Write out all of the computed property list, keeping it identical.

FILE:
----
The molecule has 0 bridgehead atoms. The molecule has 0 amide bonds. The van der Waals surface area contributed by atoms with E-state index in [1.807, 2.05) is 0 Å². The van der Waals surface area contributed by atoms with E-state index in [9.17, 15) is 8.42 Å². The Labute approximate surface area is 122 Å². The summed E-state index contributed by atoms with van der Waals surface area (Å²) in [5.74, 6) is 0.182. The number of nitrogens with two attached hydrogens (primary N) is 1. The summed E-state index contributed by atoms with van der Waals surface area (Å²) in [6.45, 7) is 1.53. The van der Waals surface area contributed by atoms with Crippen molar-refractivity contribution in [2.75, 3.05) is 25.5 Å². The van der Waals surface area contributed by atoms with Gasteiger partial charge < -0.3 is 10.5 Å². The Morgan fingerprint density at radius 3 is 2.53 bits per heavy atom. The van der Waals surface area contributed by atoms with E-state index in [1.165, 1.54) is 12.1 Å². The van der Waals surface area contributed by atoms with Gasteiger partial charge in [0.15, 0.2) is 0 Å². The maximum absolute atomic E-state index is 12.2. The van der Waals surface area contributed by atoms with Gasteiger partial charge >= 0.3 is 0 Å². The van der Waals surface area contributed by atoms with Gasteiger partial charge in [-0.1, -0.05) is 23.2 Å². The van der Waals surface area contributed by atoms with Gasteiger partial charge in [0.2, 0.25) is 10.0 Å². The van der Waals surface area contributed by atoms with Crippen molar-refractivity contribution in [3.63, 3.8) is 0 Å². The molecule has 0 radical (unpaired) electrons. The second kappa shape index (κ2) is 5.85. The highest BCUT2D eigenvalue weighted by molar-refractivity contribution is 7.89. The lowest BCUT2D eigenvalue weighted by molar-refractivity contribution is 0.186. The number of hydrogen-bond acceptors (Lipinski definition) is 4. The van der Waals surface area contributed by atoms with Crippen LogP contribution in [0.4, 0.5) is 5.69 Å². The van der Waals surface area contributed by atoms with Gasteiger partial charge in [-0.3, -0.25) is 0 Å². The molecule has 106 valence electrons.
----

The molecule has 0 bridgehead atoms. The molecule has 0 amide bonds. The van der Waals surface area contributed by atoms with E-state index in [1.807, 2.05) is 0 Å². The van der Waals surface area contributed by atoms with E-state index in [9.17, 15) is 8.42 Å². The Labute approximate surface area is 122 Å². The summed E-state index contributed by atoms with van der Waals surface area (Å²) in [5.74, 6) is 0.182. The number of nitrogens with two attached hydrogens (primary N) is 1. The summed E-state index contributed by atoms with van der Waals surface area (Å²) in [6.45, 7) is 1.53. The van der Waals surface area contributed by atoms with Crippen molar-refractivity contribution in [2.75, 3.05) is 25.5 Å². The van der Waals surface area contributed by atoms with Gasteiger partial charge < -0.3 is 10.5 Å². The Morgan fingerprint density at radius 3 is 2.53 bits per heavy atom. The van der Waals surface area contributed by atoms with E-state index in [1.165, 1.54) is 12.1 Å². The van der Waals surface area contributed by atoms with Gasteiger partial charge in [0.15, 0.2) is 0 Å². The maximum absolute atomic E-state index is 12.2. The van der Waals surface area contributed by atoms with Gasteiger partial charge >= 0.3 is 0 Å². The van der Waals surface area contributed by atoms with Gasteiger partial charge in [-0.1, -0.05) is 23.2 Å². The van der Waals surface area contributed by atoms with Gasteiger partial charge in [0.2, 0.25) is 10.0 Å². The van der Waals surface area contributed by atoms with Crippen molar-refractivity contribution in [3.63, 3.8) is 0 Å². The molecule has 0 radical (unpaired) electrons. The second kappa shape index (κ2) is 5.85. The highest BCUT2D eigenvalue weighted by molar-refractivity contribution is 7.89. The lowest BCUT2D eigenvalue weighted by molar-refractivity contribution is 0.186. The number of hydrogen-bond acceptors (Lipinski definition) is 4. The van der Waals surface area contributed by atoms with Crippen LogP contribution in [0.4, 0.5) is 5.69 Å². The van der Waals surface area contributed by atoms with Gasteiger partial charge in [-0.3, -0.25) is 0 Å². The molecule has 106 valence electrons.